Due to their reduced durability, homeowners are encouraged to use ceramic tiles in their bathrooms and other low-traffic areas. This is because ceramic tiles tend to break under the weight of heavy furniture and falling objects. Also, it’s always a great idea to keep extra tiles as a backup since finding the same color and batch can be challenging. Other than that, ceramic can be used as kitchen tiles because of their exceptional heat resistance — making these tiles the ideal candidate for your countertop and backsplashes.


Factors to Consider When Buying Ceramic Tiles




Knowing the grade of a ceramic tile is essential in making the most of your investment. For instance, ceramic tiles with a grade of 1 are perfect as wall tiles with little foot traffic. Meanwhile, tiles graded from 4 to 5 are considered commercial grade. This means that it is best suited for hotels, clinics, residences, and other buildings with heavier footfall.




Just like porcelain tiles, ceramics can be glazed and unglazed. Glazed tiles are susceptible to moisture but can still resist water when in good condition. Proper application of grout is also needed to prevent water intrusion. If you’re looking for an easy DIY project for your floors, glazed ceramic tiles are easier to cut manually with a wet-tile saw or a snap tile cutter.



Conversely, unglazed tiles are denser and thicker; therefore, they are recommended for high-traffic areas and busy living quarters. Such tiles can endure mechanical factors such as strain and stresses but are prone to stains since they have a natural finish. In terms of safety, its scratch resistance and unpolished surface work better in washrooms, laundry rooms, and other locations that deal with water and moisture.




Since you have more options for design, choosing the right color or pattern can help you achieve the ambiance you want for a room. Light-colored ceramic tiles can make a room feel larger and brighten your space. On the other hand, dark-colored tiles tend to be more stylish and hide scuffs and marks better. A simple tip: if you have a small space, match the color of your walls to your flooring to make the room look larger with an airy and open feel.




Unglazed ceramics are harder to maintain since they require polishing to keep them stain-free. Any kind of detergent mixed with water is good for occasional cleaning. Just remember to apply coats of sealant to preserve its natural color. Like paint, you can choose gloss or non-gloss finishes for your sealant.



On the other hand, glazed ceramics are easier to maintain since they have a non-porous, liquid glass finish. You can quickly sweep off loose particles with a broom or a dry mop. But, scratches are more visible, so you have to be extra careful when you move your furniture around.




Since you’re dealing with many designs and pattern choices, picking the grout color can make or break your tile flooring. If in doubt, always go with white for light-colored tiles and black for dark-colored ones. White grout on black tiles might look too sharp on the eyes, and vice versa. Still, you can play with different pigments if you want to spice up your living space, as long as you have an eye for color. Bright-colored grout can emphasize each tile’s shape and lines, while a complementary one can make your floors and walls look cohesive.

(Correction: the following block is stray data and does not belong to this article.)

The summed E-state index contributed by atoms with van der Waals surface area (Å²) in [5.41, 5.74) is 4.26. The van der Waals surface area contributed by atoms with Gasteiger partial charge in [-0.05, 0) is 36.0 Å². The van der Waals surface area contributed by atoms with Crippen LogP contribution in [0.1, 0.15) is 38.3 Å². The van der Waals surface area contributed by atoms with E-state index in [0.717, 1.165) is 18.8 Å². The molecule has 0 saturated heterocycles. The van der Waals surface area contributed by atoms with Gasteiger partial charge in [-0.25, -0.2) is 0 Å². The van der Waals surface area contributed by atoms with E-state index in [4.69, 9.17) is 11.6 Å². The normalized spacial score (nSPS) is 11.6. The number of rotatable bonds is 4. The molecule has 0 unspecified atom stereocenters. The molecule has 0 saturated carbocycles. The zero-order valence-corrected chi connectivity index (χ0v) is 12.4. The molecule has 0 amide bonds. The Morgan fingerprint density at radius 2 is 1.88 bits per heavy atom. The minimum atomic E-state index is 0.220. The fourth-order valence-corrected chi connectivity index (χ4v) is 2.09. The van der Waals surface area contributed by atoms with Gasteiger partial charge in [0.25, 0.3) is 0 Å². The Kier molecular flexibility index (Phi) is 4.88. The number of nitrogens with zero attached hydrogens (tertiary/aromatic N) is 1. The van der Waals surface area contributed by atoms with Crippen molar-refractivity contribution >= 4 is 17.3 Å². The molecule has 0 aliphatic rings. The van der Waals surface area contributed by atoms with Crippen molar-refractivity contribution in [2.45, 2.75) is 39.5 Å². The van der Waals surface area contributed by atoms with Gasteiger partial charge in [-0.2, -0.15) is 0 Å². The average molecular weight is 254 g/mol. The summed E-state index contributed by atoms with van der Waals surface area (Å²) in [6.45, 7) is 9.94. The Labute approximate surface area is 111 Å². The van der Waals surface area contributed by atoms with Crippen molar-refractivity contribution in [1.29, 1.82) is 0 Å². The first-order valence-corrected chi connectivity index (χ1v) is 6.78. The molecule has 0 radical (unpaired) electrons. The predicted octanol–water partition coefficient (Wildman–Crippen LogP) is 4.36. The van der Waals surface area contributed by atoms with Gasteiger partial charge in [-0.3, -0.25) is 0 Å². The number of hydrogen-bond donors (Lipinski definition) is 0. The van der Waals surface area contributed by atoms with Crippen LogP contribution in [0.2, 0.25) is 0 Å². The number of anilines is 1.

How to Clean Ceramic Tiles


Microfiber mops are a staple when it comes to cleaning tile floors. Check out the instructions below if you want to know how to clean ceramic tiles with such mops properly.



  1. Clean your floors with a vacuum to eliminate any loose particles.
  2. With an old toothbrush or a cleaning brush, apply the grout cleaner on your floors and scrub all the crevices.
  3. Use microfiber cleaning cloths to remove the mixture of dirt and cleaner on your floors.
  4. You can grab a rinse-free floor cleaner for easier and faster cleaning. Just mix 2 to 4 ounces of cleaner with a gallon of water and use a mop to spread the solution.
  5. If your flooring needs some deep cleaning, proceed by mixing 2 tablespoons of dish soap, a cup of vinegar, and a dash of baking soda in water.
  6. Mop your floor meticulously and ensure to reach every corner. This will ensure you lift as much grime and dirt as possible.
  7. Once done, rinse your floors with a clean mop and water to remove any soap residue.


Which is Better? Porcelain vs Ceramic Tile


In terms of appearance, it can be hard to distinguish which is which. But there is a basic technique to tell the difference between a ceramic and porcelain tile. Remember that the former has a rougher finish than the latter as a rule of thumb. Another distinguishing feature of porcelain tiles is their color. Porcelain tiles tend to have a similar hue from top to bottom. On the other hand, ceramics have two to three noticeable colors along their edges.



Now that you know the difference between porcelain and ceramic tiles, which is better? Is porcelain better than ceramic? Or is it the other way around? Right off the bat, porcelain is a greater investment overall. If you’re looking for hard-wearing tiles that can last you for years with dependable water resistance, allotting an extra budget could save you more money.



However, this doesn’t mean that ceramic tiles can’t keep up with porcelain. This type of tile is popular as it is affordable and softer to walk on. What’s more, its natural coolness is ideal for homes in warm climates.



Flooring indeed improves the interior design of your space. Since it’s very much what ties the whole place together, we hope that this article has helped you determine the perfect tile flooring for your home.



On a side note, deep cleaning floors do not always have the same procedures and cleaning products. If you have vinyl floors at home, check this guide on how to deep clean vinyl floors without any professional help.